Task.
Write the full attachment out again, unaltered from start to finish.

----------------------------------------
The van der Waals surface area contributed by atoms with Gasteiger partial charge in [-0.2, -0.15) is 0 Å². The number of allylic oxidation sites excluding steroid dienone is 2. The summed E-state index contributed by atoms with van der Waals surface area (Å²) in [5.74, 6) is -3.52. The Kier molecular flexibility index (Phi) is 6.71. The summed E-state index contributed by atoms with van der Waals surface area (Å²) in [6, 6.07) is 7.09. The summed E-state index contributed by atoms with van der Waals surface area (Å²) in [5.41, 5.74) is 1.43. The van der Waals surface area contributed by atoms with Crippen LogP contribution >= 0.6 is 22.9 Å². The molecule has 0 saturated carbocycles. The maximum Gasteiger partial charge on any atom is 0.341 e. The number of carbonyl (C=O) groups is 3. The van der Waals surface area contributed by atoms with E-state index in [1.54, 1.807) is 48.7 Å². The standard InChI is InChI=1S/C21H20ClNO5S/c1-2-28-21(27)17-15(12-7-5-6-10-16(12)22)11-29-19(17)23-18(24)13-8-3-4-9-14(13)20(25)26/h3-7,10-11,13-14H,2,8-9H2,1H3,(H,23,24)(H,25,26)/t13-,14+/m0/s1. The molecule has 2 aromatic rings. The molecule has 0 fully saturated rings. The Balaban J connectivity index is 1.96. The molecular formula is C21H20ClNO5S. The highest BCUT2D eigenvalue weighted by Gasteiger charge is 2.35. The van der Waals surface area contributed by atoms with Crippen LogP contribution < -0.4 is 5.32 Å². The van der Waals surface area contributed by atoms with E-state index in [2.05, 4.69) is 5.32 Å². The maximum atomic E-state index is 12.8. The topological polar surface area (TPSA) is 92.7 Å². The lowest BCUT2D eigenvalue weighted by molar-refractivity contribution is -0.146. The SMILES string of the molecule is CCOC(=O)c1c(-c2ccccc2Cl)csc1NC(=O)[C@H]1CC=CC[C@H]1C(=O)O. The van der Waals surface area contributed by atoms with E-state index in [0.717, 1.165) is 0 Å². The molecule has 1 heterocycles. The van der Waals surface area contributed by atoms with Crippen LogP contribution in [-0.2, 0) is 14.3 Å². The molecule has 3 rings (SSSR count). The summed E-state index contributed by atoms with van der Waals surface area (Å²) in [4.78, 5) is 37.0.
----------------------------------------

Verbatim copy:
The van der Waals surface area contributed by atoms with Gasteiger partial charge in [-0.2, -0.15) is 0 Å². The number of allylic oxidation sites excluding steroid dienone is 2. The summed E-state index contributed by atoms with van der Waals surface area (Å²) in [5.74, 6) is -3.52. The Kier molecular flexibility index (Phi) is 6.71. The summed E-state index contributed by atoms with van der Waals surface area (Å²) in [6, 6.07) is 7.09. The summed E-state index contributed by atoms with van der Waals surface area (Å²) in [5.41, 5.74) is 1.43. The van der Waals surface area contributed by atoms with Crippen LogP contribution >= 0.6 is 22.9 Å². The molecule has 0 saturated carbocycles. The maximum Gasteiger partial charge on any atom is 0.341 e. The number of carbonyl (C=O) groups is 3. The van der Waals surface area contributed by atoms with E-state index in [1.54, 1.807) is 48.7 Å². The standard InChI is InChI=1S/C21H20ClNO5S/c1-2-28-21(27)17-15(12-7-5-6-10-16(12)22)11-29-19(17)23-18(24)13-8-3-4-9-14(13)20(25)26/h3-7,10-11,13-14H,2,8-9H2,1H3,(H,23,24)(H,25,26)/t13-,14+/m0/s1. The molecule has 2 aromatic rings. The molecule has 0 fully saturated rings. The Balaban J connectivity index is 1.96. The molecular formula is C21H20ClNO5S. The highest BCUT2D eigenvalue weighted by Gasteiger charge is 2.35. The van der Waals surface area contributed by atoms with Crippen LogP contribution < -0.4 is 5.32 Å². The van der Waals surface area contributed by atoms with E-state index in [2.05, 4.69) is 5.32 Å². The maximum atomic E-state index is 12.8. The topological polar surface area (TPSA) is 92.7 Å². The lowest BCUT2D eigenvalue weighted by molar-refractivity contribution is -0.146. The SMILES string of the molecule is CCOC(=O)c1c(-c2ccccc2Cl)csc1NC(=O)[C@H]1CC=CC[C@H]1C(=O)O. The van der Waals surface area contributed by atoms with E-state index in [0.717, 1.165) is 0 Å². The molecule has 1 heterocycles. The van der Waals surface area contributed by atoms with Crippen LogP contribution in [-0.2, 0) is 14.3 Å². The molecule has 3 rings (SSSR count). The summed E-state index contributed by atoms with van der Waals surface area (Å²) in [4.78, 5) is 37.0.